Imagine that you are a projectionist at a movie theater. Among your usual mix of new arrivals is a mysterious unlabeled reel. Sparking your curiosity, you begin loading the roll of 35mm film into the projector. As you do, you notice that most of the images are of an actor sitting in a room all alone with no other characters. He seems to be talking to the camera throughout most of the movie. Once the loading is complete you inquisitively switch it on. It seems that the film stars a lead character named Bob. The film opens with Bob sitting in a reading room deeply engaged in a thick hardback book.
A few minutes into the film something very bizarre happens. You sneeze and to your astonishment, Bob says ‘Bless you.’ Then, he looks up from his book and surveys his surroundings looking for the source of the sound. Seeing no one, he shrugs his shoulders and re-engages his reading. You are watching in amazement – not knowing what to make of whatever just happened.
You sit silently for a lengthy period of time and then whisper to yourself ‘That was an interesting coincidence.‘ Bob stops, looks up and replies, ‘What was a coincidence?‘ You quickly reach over to the projector and shut it off. You get up and quickly leave the room. You head out of the theatre doors on your way for a long walk.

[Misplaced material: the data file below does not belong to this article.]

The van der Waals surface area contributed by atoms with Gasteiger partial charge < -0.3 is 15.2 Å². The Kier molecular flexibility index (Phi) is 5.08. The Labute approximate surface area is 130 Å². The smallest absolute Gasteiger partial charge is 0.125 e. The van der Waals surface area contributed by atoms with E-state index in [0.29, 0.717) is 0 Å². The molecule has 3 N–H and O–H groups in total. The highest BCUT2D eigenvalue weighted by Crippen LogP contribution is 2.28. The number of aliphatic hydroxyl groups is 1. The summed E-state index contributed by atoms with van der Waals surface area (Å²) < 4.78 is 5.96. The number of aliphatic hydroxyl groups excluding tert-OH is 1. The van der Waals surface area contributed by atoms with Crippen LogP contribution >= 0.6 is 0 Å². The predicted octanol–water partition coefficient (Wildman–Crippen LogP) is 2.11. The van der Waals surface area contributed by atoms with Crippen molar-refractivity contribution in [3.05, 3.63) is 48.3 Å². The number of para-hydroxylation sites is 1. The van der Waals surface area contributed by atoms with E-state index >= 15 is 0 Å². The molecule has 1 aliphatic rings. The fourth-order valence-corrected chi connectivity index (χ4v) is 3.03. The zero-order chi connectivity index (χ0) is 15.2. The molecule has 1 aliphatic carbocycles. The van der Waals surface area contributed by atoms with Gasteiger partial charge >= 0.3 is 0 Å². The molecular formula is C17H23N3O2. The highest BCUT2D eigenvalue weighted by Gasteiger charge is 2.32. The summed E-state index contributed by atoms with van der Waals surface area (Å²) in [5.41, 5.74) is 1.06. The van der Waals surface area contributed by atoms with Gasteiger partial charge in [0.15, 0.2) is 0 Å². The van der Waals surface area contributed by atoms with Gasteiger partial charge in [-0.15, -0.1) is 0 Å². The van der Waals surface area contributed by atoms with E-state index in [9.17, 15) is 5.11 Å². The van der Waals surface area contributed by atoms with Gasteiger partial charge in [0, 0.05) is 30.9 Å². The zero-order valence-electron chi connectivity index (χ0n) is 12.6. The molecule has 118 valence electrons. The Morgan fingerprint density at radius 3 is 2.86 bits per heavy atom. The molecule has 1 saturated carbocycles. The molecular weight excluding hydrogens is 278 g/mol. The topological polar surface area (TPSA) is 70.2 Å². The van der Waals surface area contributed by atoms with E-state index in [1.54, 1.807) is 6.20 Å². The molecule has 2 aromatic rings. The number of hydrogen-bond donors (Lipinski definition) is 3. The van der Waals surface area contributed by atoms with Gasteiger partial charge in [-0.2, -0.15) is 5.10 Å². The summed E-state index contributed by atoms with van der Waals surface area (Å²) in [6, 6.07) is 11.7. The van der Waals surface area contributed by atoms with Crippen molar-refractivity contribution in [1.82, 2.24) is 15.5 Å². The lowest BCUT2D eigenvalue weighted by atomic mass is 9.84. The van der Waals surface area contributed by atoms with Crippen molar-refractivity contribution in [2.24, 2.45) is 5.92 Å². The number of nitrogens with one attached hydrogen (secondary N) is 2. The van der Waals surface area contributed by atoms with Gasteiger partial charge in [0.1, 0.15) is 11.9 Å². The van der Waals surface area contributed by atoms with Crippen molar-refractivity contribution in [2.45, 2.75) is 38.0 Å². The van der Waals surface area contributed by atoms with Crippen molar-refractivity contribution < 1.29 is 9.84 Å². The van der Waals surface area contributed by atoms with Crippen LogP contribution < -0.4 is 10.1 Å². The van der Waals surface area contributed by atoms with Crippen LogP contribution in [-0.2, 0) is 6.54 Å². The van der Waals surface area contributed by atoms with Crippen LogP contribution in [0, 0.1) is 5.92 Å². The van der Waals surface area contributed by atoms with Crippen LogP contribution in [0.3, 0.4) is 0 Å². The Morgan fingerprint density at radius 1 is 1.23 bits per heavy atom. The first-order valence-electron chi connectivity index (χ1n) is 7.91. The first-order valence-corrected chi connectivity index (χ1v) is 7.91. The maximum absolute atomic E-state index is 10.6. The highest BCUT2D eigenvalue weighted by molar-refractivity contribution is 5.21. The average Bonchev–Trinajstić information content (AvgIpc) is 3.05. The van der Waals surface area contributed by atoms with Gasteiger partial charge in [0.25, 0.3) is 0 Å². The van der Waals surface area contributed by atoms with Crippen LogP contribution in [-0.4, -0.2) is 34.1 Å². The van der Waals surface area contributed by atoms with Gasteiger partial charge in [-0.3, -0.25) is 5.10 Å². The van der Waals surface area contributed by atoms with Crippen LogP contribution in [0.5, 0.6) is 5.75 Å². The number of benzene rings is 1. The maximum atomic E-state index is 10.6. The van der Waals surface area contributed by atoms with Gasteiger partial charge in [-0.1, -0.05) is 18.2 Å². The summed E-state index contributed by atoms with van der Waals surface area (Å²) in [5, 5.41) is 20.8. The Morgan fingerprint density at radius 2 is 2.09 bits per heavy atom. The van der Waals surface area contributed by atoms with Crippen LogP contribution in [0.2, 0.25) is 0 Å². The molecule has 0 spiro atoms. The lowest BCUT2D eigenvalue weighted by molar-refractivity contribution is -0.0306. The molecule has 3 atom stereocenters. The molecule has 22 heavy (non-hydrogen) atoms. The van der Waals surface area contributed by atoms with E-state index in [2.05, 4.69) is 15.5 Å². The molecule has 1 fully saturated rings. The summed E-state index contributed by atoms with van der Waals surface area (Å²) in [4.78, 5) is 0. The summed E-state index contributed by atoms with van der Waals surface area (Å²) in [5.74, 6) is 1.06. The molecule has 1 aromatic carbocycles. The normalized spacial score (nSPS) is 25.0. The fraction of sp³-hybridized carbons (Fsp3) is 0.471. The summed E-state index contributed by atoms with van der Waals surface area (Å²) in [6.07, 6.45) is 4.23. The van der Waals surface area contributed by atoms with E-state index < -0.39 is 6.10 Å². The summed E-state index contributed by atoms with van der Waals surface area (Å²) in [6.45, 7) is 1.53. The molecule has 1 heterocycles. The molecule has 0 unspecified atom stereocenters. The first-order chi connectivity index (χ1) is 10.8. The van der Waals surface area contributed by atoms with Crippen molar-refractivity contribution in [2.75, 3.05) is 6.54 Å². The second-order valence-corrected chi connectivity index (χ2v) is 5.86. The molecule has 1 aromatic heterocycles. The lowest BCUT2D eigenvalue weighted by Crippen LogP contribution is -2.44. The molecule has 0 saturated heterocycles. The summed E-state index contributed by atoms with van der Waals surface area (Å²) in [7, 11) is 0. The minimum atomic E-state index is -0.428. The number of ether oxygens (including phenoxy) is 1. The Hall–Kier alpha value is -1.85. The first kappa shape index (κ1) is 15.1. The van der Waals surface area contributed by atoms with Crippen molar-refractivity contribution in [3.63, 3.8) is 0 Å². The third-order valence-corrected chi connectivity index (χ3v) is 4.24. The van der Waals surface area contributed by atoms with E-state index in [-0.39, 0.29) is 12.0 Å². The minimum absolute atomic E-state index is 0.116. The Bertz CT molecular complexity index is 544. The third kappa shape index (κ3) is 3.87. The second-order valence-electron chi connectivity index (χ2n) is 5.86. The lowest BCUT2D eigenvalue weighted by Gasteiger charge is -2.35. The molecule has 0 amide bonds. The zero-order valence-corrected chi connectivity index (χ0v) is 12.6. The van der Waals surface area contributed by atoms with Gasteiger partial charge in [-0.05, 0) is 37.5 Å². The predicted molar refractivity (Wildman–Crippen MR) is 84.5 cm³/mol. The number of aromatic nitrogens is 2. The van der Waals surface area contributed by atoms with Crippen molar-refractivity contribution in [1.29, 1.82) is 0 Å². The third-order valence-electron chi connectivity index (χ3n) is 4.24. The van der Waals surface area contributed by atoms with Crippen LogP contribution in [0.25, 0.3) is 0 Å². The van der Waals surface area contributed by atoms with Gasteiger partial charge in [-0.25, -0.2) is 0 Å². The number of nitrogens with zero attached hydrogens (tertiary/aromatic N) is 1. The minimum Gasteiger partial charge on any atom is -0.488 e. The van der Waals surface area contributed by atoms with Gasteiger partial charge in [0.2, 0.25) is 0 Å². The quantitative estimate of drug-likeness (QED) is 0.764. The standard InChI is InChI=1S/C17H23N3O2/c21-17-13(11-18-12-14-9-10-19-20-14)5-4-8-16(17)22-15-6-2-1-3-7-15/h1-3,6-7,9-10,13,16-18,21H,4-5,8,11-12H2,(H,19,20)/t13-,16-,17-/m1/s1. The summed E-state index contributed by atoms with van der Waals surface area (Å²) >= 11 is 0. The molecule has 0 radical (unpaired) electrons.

As you pace off the nervous energy, you consider the thought that you just carried on a brief conversation with a movie character named Bob. You contemplate your sanity and wrestle with whether you want to return to find out whether you are losing your grip on reality or if it was simply some kind of prank. A couple of hours pass before you return and take your seat beside the projector. Hesitantly, you reach for the power switch and – after another brief pause – flip it on.
You find Bob still sitting there reading the same book. You inquire, ‘Bob . . . can you hear me?‘ Once again Bob stops – motionless for several seconds. He puts down the book and rises from his chair and begins looking about the room for the source of the voice. ‘Yes, who is this . . . where are you?‘ he inquires.
You answer, and after some period of dialogue, it becomes clear that Bob the movie character can hear you and respond to you. It seems that when you speak Bob hears you as a voice in his head. You can watch him respond to you on the large 50-foot movie screen. You both have difficulty understanding the meaning of it, but you curiously continue the dialogue. Bob asks your name and you share it.